Day two of the Hot Rod Power Tour is the first driving day. We met up with friends at their hotel near zMax at 8:00am. They were working on minor repairs and tweaks. By 8:30am we were ready to hit the road. Excited about the drive and what the next venue would hold.
It didn’t take long before we had our first Power Tour traffic jam.
Then the rain started. Most of the drive was pretty gloomy when it wasn’t raining. It didn’t make the drive any less fun, but it did add another layer of caution.
At a food and gas stop in Burlington, NC we ran into Jacob Davis of Hot Rod Magazine. He was driving an El Camino commemorating the 25th Anniversary of the Power Tour. He started his journey at the Petersen Automotive Museum in Los Angeles, California and would finish at Norwalk, Ohio like the first Power Tour in 1995.
There were also several other tour participants. Gas stations look like small cars and coffee events.
We continued on to Martinsville Speedway where it had rained earlier in the day and more rain was in the forecast. We parked in wet grass and avoided the mud as best we could. I found a spot next to a 1966 Oldsmobile 442.
The venue was packed! There were cars as far as I could see.
There was a lineup of cars parked on the track. They were quite a sight to see when they began to leave.
At this point I spotted one of my favorite cars of the week. A 1972 Oldsmobile 442 convertible. The car was bright red with white side stripes and top. I loved the Forgeline wheels and protouring stance, but that is not what intrigued me most. The vehicle had LSA badges below the 442 emblems. I asked the owner Terry, about the car and he raised the hood to reveal a factory looking installation of an LSA motor complete with a/c compressor. He added that he is from Florida and air conditioning is a must. What a car!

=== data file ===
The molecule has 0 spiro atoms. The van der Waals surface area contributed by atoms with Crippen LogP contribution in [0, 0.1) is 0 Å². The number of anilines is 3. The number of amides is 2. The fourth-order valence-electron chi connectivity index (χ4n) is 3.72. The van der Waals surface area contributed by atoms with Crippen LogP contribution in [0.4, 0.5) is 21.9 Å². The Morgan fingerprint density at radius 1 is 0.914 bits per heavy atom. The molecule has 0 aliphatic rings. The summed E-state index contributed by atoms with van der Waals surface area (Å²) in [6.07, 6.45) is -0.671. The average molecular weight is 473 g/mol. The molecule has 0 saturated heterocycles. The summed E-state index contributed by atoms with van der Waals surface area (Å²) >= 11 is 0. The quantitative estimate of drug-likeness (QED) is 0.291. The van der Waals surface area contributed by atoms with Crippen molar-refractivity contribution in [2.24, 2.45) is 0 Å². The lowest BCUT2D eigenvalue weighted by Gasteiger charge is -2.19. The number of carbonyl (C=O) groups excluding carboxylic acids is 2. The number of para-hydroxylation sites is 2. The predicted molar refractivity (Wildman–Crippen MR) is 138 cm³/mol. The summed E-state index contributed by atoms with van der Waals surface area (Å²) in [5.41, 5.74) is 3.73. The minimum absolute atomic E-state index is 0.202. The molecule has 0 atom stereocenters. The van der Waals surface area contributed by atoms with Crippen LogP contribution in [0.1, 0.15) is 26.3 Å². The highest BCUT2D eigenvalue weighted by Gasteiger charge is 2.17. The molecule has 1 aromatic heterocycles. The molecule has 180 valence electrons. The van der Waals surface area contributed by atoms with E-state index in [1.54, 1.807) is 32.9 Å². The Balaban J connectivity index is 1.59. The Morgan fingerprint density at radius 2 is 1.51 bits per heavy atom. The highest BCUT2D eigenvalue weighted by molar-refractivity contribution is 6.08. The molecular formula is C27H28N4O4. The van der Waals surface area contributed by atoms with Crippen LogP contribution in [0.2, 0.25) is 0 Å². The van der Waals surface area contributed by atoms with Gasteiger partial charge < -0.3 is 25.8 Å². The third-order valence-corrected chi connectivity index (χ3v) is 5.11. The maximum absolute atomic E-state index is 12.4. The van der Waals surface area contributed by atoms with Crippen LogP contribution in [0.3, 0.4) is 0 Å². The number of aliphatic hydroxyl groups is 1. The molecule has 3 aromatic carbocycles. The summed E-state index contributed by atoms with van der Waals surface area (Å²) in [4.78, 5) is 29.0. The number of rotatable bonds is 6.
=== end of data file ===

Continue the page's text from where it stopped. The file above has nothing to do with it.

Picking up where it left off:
What is the Hot Rod Power Tour without mechanical failure? My friend Aaron and his dad have completed the long haul several times. This year drove his 1959 Chevrolet Parkwood wagon. It has a cool patina, LS swap, and air ride. The perfect family hauler. Well, about 20 miles outside of Martinsville, a rear axle bearing broke, causing the axle to release. The wheels being tucked into the wheel well is the only thing that kept this failure from being worse.
The GM Mobile Medic team provided some assistance once the car was towed to the venue. Aaron had reached out to Boris of Street Machinery, who happened to know a shop owner near Virginia that specializes in 1958-1964 Chevrolet and happened to have parts cars. They got Aaron’s 59 together enough for a 45 minute ride on a flat bed and had it towed to 89 Speed Shop.
It had been a long day. We had a 30 minute drive to our hotel in Danville, VA and still needed to find something for dinner. When we arrived I discovered that we were at the host hotel. Meaning we were with the team from Hot Rod Magazine, various sponsors, and the Power Tour bus!